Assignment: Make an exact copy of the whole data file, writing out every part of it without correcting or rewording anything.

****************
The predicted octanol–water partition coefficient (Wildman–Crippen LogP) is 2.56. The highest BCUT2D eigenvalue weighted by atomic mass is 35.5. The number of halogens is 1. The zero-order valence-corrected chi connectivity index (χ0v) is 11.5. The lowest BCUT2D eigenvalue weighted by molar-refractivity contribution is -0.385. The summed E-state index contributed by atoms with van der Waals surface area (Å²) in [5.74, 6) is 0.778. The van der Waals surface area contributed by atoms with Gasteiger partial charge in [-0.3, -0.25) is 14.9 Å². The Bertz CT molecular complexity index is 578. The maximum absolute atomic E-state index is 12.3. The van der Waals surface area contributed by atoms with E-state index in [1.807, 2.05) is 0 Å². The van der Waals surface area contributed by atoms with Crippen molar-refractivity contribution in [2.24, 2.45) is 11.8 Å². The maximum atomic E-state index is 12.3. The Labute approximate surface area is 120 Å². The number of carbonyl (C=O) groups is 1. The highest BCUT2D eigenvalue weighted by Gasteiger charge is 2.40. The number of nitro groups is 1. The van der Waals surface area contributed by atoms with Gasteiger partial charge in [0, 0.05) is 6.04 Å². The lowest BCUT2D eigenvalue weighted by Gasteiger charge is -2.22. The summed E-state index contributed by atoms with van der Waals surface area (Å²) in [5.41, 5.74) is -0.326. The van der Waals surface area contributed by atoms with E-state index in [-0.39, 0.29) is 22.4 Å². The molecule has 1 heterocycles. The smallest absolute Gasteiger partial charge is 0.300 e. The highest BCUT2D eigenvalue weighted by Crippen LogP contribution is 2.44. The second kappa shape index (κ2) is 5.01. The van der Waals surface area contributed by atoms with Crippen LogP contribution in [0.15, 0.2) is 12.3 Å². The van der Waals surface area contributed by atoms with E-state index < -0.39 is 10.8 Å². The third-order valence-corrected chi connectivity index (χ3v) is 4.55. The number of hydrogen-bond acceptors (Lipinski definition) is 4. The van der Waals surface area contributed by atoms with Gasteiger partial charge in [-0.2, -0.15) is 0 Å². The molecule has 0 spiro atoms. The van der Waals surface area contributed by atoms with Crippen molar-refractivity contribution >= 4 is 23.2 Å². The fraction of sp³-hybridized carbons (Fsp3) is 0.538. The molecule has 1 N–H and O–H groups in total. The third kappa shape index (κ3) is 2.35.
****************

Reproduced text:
The predicted octanol–water partition coefficient (Wildman–Crippen LogP) is 2.56. The highest BCUT2D eigenvalue weighted by atomic mass is 35.5. The number of halogens is 1. The zero-order valence-corrected chi connectivity index (χ0v) is 11.5. The lowest BCUT2D eigenvalue weighted by molar-refractivity contribution is -0.385. The summed E-state index contributed by atoms with van der Waals surface area (Å²) in [5.74, 6) is 0.778. The van der Waals surface area contributed by atoms with Gasteiger partial charge in [-0.3, -0.25) is 14.9 Å². The Bertz CT molecular complexity index is 578. The maximum absolute atomic E-state index is 12.3. The van der Waals surface area contributed by atoms with E-state index in [1.807, 2.05) is 0 Å². The van der Waals surface area contributed by atoms with Crippen molar-refractivity contribution in [2.24, 2.45) is 11.8 Å². The maximum atomic E-state index is 12.3. The Labute approximate surface area is 120 Å². The number of carbonyl (C=O) groups is 1. The highest BCUT2D eigenvalue weighted by Gasteiger charge is 2.40. The number of nitro groups is 1. The van der Waals surface area contributed by atoms with Gasteiger partial charge in [0, 0.05) is 6.04 Å². The lowest BCUT2D eigenvalue weighted by Gasteiger charge is -2.22. The summed E-state index contributed by atoms with van der Waals surface area (Å²) in [5.41, 5.74) is -0.326. The van der Waals surface area contributed by atoms with E-state index in [-0.39, 0.29) is 22.4 Å². The molecule has 1 heterocycles. The smallest absolute Gasteiger partial charge is 0.300 e. The highest BCUT2D eigenvalue weighted by Crippen LogP contribution is 2.44. The second kappa shape index (κ2) is 5.01. The van der Waals surface area contributed by atoms with Crippen LogP contribution in [0.15, 0.2) is 12.3 Å². The van der Waals surface area contributed by atoms with E-state index < -0.39 is 10.8 Å². The third-order valence-corrected chi connectivity index (χ3v) is 4.55. The number of hydrogen-bond acceptors (Lipinski definition) is 4. The van der Waals surface area contributed by atoms with Gasteiger partial charge in [-0.2, -0.15) is 0 Å². The molecule has 0 spiro atoms. The van der Waals surface area contributed by atoms with Crippen molar-refractivity contribution >= 4 is 23.2 Å². The fraction of sp³-hybridized carbons (Fsp3) is 0.538. The molecule has 1 N–H and O–H groups in total. The third kappa shape index (κ3) is 2.35.